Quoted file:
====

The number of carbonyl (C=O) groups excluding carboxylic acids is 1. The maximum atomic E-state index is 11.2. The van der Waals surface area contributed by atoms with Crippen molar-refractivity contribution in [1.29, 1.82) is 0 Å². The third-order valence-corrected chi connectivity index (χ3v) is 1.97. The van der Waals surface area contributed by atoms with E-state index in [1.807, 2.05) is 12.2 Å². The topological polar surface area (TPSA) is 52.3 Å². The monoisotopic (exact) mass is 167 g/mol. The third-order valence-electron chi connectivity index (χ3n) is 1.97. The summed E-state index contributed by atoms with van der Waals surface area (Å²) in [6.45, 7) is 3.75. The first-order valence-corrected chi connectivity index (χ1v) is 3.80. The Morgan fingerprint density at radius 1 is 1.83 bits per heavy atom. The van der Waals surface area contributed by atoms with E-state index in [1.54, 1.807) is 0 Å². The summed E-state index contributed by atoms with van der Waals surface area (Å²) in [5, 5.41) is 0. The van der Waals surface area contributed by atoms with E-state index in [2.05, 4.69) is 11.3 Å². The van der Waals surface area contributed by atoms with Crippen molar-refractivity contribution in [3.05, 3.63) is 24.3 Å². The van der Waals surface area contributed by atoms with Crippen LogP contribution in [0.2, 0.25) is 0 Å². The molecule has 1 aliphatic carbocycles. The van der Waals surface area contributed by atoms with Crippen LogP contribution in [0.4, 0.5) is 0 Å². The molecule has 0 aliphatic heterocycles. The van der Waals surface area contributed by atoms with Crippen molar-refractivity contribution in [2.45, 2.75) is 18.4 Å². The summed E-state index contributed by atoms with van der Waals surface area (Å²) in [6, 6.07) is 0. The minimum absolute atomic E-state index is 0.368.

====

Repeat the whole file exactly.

The number of carbonyl (C=O) groups excluding carboxylic acids is 1. The maximum atomic E-state index is 11.2. The van der Waals surface area contributed by atoms with Crippen molar-refractivity contribution in [1.29, 1.82) is 0 Å². The third-order valence-corrected chi connectivity index (χ3v) is 1.97. The van der Waals surface area contributed by atoms with E-state index in [1.807, 2.05) is 12.2 Å². The topological polar surface area (TPSA) is 52.3 Å². The monoisotopic (exact) mass is 167 g/mol. The third-order valence-electron chi connectivity index (χ3n) is 1.97. The summed E-state index contributed by atoms with van der Waals surface area (Å²) in [6.45, 7) is 3.75. The first-order valence-corrected chi connectivity index (χ1v) is 3.80. The Morgan fingerprint density at radius 1 is 1.83 bits per heavy atom. The van der Waals surface area contributed by atoms with E-state index in [1.54, 1.807) is 0 Å². The summed E-state index contributed by atoms with van der Waals surface area (Å²) in [5, 5.41) is 0. The van der Waals surface area contributed by atoms with E-state index in [2.05, 4.69) is 11.3 Å². The van der Waals surface area contributed by atoms with Crippen molar-refractivity contribution in [3.05, 3.63) is 24.3 Å². The van der Waals surface area contributed by atoms with Crippen LogP contribution in [0.2, 0.25) is 0 Å². The molecule has 1 aliphatic carbocycles. The van der Waals surface area contributed by atoms with Crippen LogP contribution in [0.4, 0.5) is 0 Å². The molecule has 0 aliphatic heterocycles. The van der Waals surface area contributed by atoms with Crippen molar-refractivity contribution in [2.45, 2.75) is 18.4 Å². The summed E-state index contributed by atoms with van der Waals surface area (Å²) in [6, 6.07) is 0. The minimum absolute atomic E-state index is 0.368.